By Tracie Mitchell
Staff Writer 

Bill honoring Estelle Reel moves through Legislature

WORLAND – House Bill 108, a bill to recognize Wyoming’s first female to be elected and to hold the office of state superintendent of public instruction in Wyoming, Estelle Reel, has passed through the House and passed second reading in the Senate Tuesday.

 

March 7, 2018



WORLAND – House Bill 108, a bill to recognize Wyoming’s first female to be elected and to hold the office of state superintendent of public instruction in Wyoming, Estelle Reel, has passed through the House and passed second reading in the Senate Tuesday.

The bill, sponsored by 36 representatives and six senators will designate Jan. 7 as Estelle Reel Day if passed through the Senate. The bill states that, “The day shall be appropriately observed by state and local governments and may be observed in the public schools of the state and by organizations within the state.”

An amendment was added to the bill in the House which states that while Reel was the first woman in Wyoming to hold a state office she was also the second in the country to hold a statewide office. Because of that, according to the bill, “The physical office of the state superintendent of public instruction shall be designated and known as “The Estelle Reel Office of the State Superintendent of Public Instruction.”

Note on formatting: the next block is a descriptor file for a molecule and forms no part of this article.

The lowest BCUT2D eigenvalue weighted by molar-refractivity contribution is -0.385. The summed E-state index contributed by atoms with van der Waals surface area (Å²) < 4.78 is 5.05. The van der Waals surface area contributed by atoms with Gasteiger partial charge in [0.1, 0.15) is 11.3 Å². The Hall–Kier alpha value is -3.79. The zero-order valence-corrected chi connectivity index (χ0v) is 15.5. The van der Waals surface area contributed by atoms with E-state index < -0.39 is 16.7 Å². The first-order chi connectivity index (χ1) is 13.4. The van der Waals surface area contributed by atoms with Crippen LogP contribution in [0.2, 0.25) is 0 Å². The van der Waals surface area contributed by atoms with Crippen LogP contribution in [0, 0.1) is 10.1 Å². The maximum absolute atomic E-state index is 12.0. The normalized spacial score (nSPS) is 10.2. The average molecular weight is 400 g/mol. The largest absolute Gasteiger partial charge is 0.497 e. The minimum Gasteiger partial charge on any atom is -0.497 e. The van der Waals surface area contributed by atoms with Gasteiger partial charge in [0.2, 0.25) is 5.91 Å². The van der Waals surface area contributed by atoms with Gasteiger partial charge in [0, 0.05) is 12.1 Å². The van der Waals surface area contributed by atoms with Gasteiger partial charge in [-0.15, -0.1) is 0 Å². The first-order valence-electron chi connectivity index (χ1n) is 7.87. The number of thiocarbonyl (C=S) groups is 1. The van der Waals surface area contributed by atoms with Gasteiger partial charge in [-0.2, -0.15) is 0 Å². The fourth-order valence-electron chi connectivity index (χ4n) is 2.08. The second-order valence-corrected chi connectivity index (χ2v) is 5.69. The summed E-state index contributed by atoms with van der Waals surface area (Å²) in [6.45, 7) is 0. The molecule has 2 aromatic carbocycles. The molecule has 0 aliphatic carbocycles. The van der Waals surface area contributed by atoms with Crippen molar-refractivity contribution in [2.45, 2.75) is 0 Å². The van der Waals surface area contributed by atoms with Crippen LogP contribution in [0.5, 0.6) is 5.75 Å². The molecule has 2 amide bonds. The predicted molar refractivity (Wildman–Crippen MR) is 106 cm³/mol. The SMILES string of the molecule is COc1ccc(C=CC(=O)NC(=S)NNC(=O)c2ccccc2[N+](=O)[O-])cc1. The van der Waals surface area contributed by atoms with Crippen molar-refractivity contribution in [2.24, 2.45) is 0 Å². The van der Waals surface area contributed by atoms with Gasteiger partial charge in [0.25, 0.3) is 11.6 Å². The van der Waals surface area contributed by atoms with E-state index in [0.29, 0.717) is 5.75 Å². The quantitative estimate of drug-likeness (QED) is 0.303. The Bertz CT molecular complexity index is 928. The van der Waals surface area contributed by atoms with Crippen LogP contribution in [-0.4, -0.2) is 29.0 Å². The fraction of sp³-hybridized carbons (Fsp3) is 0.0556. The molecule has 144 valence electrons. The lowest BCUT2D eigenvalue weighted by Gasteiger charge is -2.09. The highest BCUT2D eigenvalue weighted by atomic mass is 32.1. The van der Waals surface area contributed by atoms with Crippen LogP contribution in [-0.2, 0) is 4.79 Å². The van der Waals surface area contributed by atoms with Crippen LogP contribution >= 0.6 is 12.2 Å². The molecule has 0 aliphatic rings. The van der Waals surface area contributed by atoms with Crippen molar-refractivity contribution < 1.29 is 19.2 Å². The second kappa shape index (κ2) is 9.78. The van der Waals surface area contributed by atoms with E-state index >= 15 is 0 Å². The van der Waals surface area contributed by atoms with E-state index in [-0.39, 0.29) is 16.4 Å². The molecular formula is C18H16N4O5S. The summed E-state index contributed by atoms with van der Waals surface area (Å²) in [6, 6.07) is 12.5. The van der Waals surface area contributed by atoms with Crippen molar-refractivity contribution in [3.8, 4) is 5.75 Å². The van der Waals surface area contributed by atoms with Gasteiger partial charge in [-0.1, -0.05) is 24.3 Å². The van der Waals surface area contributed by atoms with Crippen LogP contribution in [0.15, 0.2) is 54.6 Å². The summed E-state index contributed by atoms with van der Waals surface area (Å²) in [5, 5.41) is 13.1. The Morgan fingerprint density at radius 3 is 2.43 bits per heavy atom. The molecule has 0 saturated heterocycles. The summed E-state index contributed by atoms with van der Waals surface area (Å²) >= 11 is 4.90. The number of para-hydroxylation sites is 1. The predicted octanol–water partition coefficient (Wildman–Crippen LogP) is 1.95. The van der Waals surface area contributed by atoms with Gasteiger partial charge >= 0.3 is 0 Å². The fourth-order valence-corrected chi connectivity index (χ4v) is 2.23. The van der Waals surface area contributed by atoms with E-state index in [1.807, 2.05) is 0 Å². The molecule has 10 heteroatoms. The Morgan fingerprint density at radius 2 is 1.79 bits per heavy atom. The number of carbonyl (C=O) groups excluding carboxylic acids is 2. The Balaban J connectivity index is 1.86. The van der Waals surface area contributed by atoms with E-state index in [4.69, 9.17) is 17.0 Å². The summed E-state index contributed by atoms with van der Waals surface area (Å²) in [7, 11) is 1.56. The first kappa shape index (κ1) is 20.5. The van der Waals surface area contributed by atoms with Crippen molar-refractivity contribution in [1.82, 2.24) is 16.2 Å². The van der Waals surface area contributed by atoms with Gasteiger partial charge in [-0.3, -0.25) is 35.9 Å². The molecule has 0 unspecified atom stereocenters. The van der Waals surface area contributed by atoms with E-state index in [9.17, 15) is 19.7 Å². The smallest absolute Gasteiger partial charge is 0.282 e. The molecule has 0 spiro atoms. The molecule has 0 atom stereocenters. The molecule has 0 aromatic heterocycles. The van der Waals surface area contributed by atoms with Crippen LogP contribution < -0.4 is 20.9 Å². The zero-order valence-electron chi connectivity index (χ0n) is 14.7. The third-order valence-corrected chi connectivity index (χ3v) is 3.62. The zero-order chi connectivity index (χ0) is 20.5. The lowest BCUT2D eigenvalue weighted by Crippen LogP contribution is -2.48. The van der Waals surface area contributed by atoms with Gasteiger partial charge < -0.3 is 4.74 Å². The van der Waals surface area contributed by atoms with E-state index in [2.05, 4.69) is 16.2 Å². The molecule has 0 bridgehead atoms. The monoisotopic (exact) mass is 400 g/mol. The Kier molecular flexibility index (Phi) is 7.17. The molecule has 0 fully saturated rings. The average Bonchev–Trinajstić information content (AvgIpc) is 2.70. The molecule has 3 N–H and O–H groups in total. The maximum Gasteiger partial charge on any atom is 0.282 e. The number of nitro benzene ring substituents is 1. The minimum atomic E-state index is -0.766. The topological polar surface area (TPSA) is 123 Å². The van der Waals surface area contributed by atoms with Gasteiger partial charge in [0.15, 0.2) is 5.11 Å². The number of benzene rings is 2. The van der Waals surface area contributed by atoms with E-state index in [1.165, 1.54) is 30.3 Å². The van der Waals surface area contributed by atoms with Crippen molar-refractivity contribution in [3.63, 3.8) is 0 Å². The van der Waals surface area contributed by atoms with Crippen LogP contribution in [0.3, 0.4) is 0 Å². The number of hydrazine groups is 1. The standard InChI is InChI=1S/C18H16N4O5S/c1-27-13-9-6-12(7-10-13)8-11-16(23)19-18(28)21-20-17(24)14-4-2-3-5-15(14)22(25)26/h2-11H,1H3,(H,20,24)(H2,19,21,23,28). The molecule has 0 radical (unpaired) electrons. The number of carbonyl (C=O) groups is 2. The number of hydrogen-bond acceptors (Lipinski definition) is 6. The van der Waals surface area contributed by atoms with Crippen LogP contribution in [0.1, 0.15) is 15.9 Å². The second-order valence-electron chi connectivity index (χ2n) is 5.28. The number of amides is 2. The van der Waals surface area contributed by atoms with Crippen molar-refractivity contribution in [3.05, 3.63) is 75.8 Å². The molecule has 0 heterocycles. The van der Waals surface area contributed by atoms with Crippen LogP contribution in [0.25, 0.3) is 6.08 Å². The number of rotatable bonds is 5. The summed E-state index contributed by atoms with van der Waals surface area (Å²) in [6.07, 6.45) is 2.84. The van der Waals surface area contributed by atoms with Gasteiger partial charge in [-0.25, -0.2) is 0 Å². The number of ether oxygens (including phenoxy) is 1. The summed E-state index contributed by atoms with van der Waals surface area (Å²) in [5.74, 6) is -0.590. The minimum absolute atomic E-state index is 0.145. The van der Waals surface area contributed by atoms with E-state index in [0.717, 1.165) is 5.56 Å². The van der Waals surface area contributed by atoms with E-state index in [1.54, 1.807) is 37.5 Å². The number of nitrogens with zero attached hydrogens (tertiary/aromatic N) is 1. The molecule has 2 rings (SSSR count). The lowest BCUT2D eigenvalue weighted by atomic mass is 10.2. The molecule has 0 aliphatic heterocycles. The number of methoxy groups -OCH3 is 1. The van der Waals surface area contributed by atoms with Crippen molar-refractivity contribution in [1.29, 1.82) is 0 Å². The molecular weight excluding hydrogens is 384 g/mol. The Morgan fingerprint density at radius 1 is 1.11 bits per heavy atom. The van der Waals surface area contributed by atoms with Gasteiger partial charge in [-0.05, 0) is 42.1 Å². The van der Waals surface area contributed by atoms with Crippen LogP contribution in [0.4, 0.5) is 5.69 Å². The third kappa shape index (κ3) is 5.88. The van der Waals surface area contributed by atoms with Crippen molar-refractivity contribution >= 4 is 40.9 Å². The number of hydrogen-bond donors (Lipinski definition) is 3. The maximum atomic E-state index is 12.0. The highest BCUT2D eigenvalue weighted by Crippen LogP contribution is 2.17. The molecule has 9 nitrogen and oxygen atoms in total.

According to wyohistory.org, Reel came to Wyoming in 1886 to be a teacher in Cheyenne after receiving schooling in Boston, Mass., St. Lewis, Missouri, and Chicago, Illinois. Once in Cheyenne; school board members’ criticism led her to stand up for herself, stating that the school board had no right to dictate where she was allowed to go to church, bought her clothes or lived. By standing up for herself she earned the support of the voters and was elected as school superintendent of Laramie County in 1890.

Just four short years later she was elected to the office of state superintendent of public instruction. Three years after that, according to wyohistory.org, “she successfully parlayed her work as Wyoming campaign coordinator for President William McKinley into a federal appointment as national superintendent of Indian schools. Based in Washington, D.C., she spent 17 of her first 26 months in the field, traveling more than 41,000 miles to visit 49 Indian schools. About 2,000 miles of those travels were by wagon, packhorse or on foot. She was in charge of 250 Indian schools in the U.S., with a combined enrollment of about 20,000 students, and administered a budget of $3 million.

The bill was approved by the House on Feb. 27 with a 42-11-3 vote with Rep. Mike Greear, R-Worland, and Rep. Nathan Winters, R-Thermopolis voting in favor.

 
 

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